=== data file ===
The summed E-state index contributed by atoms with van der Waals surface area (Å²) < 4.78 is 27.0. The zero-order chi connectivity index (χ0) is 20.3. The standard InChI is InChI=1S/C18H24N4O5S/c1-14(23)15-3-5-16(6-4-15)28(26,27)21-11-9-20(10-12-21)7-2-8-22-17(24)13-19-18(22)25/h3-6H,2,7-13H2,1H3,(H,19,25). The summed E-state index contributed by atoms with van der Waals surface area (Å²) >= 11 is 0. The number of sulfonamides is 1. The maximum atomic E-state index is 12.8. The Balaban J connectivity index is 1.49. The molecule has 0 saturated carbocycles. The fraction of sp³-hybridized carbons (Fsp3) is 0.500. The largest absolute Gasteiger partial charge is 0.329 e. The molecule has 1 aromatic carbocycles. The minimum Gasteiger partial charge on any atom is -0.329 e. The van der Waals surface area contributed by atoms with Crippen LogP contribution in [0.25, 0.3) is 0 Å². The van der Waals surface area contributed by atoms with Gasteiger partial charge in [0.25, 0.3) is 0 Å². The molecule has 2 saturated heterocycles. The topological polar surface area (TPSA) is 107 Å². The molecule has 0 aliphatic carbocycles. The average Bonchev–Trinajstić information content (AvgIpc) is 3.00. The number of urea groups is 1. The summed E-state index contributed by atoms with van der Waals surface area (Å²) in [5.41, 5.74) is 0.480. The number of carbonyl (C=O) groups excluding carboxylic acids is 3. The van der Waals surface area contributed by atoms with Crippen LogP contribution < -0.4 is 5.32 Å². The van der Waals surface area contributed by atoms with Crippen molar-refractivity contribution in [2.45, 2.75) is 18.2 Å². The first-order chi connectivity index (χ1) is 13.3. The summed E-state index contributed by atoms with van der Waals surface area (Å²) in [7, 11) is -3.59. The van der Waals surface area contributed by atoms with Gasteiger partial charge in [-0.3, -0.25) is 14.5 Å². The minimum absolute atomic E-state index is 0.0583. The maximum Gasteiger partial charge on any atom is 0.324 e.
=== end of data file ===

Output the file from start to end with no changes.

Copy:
The summed E-state index contributed by atoms with van der Waals surface area (Å²) < 4.78 is 27.0. The zero-order chi connectivity index (χ0) is 20.3. The standard InChI is InChI=1S/C18H24N4O5S/c1-14(23)15-3-5-16(6-4-15)28(26,27)21-11-9-20(10-12-21)7-2-8-22-17(24)13-19-18(22)25/h3-6H,2,7-13H2,1H3,(H,19,25). The summed E-state index contributed by atoms with van der Waals surface area (Å²) >= 11 is 0. The number of sulfonamides is 1. The maximum atomic E-state index is 12.8. The Balaban J connectivity index is 1.49. The molecule has 0 saturated carbocycles. The fraction of sp³-hybridized carbons (Fsp3) is 0.500. The largest absolute Gasteiger partial charge is 0.329 e. The molecule has 1 aromatic carbocycles. The minimum Gasteiger partial charge on any atom is -0.329 e. The van der Waals surface area contributed by atoms with Crippen LogP contribution in [0.25, 0.3) is 0 Å². The van der Waals surface area contributed by atoms with Gasteiger partial charge in [0.25, 0.3) is 0 Å². The molecule has 2 saturated heterocycles. The topological polar surface area (TPSA) is 107 Å². The molecule has 0 aliphatic carbocycles. The average Bonchev–Trinajstić information content (AvgIpc) is 3.00. The number of urea groups is 1. The summed E-state index contributed by atoms with van der Waals surface area (Å²) in [5.41, 5.74) is 0.480. The number of carbonyl (C=O) groups excluding carboxylic acids is 3. The van der Waals surface area contributed by atoms with Crippen LogP contribution < -0.4 is 5.32 Å². The van der Waals surface area contributed by atoms with Crippen molar-refractivity contribution in [2.45, 2.75) is 18.2 Å². The first-order chi connectivity index (χ1) is 13.3. The summed E-state index contributed by atoms with van der Waals surface area (Å²) in [7, 11) is -3.59. The van der Waals surface area contributed by atoms with Gasteiger partial charge in [-0.3, -0.25) is 14.5 Å². The minimum absolute atomic E-state index is 0.0583. The maximum Gasteiger partial charge on any atom is 0.324 e.